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Josh Marshall

Josh Marshall is editor and publisher of TalkingPointsMemo.com.

Articles by Josh

A number of times over recent weeks I’ve had people write in and ask me who they should contribute money to for the 2018 midterm. In most cases, it’s not really a matter of particular candidates but both a bigger and smaller picture: Should I be contributing to particular candidates? The party committees (DCCC, DSCC, DNC, etc.)? The state parties? Various activist groups who in turn support candidates either directly or indirectly. All of these channels of funding play a critical role in a complex ecosystem of funding. But just where can you have the most effect?

This refocused my attention on a project that I put a lot of time into planning and then discarded late last year. The idea was a new publication that would be entirely dedicated to answering this question: where to put your money if you want to elect Democrats. Period. In this case, I mean this in the broadest sense. You may be focused solely on electing as many Democrats as possible. Or maybe you want to shift the Democratic party to the left or a more social democratic direction. Or perhaps your focus is global warming or unions or making the Democratic party look more like it’s voting base or a slew of other issues, which is disproportionately made up of ethnic minorities and women. Whatever your goal – and most people probably have some mix of these goals – if you want to help fund campaigns you still have the same basic need for information about where – quite apart from individual candidates or ideology – your money can have the greatest impact.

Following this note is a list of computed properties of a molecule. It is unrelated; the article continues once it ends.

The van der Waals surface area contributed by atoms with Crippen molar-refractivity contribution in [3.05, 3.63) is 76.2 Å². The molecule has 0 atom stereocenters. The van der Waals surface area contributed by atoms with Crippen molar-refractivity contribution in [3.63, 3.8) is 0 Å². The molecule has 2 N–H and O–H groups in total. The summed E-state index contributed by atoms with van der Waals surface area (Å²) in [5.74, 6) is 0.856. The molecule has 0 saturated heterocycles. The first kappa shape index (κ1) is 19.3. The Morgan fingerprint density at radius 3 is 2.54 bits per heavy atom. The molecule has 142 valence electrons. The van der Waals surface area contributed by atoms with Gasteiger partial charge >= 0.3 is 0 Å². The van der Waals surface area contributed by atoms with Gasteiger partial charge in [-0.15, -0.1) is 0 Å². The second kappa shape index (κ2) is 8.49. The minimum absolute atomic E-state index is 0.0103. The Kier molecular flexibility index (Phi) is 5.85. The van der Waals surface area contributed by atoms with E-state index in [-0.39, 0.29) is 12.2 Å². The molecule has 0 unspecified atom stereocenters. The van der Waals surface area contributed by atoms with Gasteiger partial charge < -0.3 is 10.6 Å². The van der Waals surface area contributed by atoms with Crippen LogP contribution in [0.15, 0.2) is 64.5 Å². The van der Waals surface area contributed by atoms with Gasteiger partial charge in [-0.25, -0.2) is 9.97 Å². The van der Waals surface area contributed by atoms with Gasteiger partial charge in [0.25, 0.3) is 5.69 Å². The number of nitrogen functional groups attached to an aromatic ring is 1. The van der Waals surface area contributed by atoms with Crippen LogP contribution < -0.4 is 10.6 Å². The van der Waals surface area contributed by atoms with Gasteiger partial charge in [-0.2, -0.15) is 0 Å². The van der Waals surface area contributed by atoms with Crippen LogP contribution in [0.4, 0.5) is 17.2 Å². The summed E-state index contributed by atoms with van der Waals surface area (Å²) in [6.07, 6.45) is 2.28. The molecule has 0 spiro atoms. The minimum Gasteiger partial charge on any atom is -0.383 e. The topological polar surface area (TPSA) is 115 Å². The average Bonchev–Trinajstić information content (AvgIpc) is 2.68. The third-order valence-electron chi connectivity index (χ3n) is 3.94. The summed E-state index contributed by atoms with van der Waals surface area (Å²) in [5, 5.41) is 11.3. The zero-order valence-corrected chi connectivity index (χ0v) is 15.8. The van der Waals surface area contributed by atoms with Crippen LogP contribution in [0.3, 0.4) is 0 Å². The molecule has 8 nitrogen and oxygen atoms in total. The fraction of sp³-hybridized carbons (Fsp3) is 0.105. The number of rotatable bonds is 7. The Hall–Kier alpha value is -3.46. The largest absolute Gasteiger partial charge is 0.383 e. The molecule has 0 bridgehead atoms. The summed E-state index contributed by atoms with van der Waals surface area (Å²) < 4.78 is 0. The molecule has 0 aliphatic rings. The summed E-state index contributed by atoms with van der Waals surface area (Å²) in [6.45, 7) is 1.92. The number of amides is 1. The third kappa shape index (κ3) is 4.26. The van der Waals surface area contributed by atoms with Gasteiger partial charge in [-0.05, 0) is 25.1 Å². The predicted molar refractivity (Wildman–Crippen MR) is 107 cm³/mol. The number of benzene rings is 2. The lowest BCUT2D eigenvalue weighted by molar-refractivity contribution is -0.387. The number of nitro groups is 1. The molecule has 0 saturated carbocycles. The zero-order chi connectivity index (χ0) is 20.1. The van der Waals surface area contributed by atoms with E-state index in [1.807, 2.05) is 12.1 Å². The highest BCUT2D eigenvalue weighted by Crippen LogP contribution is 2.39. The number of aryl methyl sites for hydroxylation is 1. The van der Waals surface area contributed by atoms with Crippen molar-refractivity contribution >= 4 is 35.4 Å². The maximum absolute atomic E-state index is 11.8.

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I mentioned yesterday the practice of Cambridge Analytica to field test tools and strategies in the developing world which they could not in North America and Europe because of more robust privacy protections, legal and otherwise, as well as a more robust free press. I’ve done some more digging on this front which has confirmed my assumption, particularly with regards to Facebook, which appears to uniquely exploit this path for experimentation.

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One of the most telling and interesting threads of the Cambridge Analytica story is something that gets mentioned in most of the big pieces but is seldom a focus of attention. Most of the algorthms, techniques and strategies the company eventually deployed against the UK and the US were first used for elections operations in developing countries, what we once called the Third World. The reason is key: these countries had far less legal and technical infrastructure to defend themselves against these kinds of attacks. It was basically anything goes. And if someone got upset it didn’t matter all that much since these countries are off the main arteries of global news flows and have little capacity to uncover or hold to account a shadowy British company which is actually a subsidiary of a company wedded to the British defense establishment.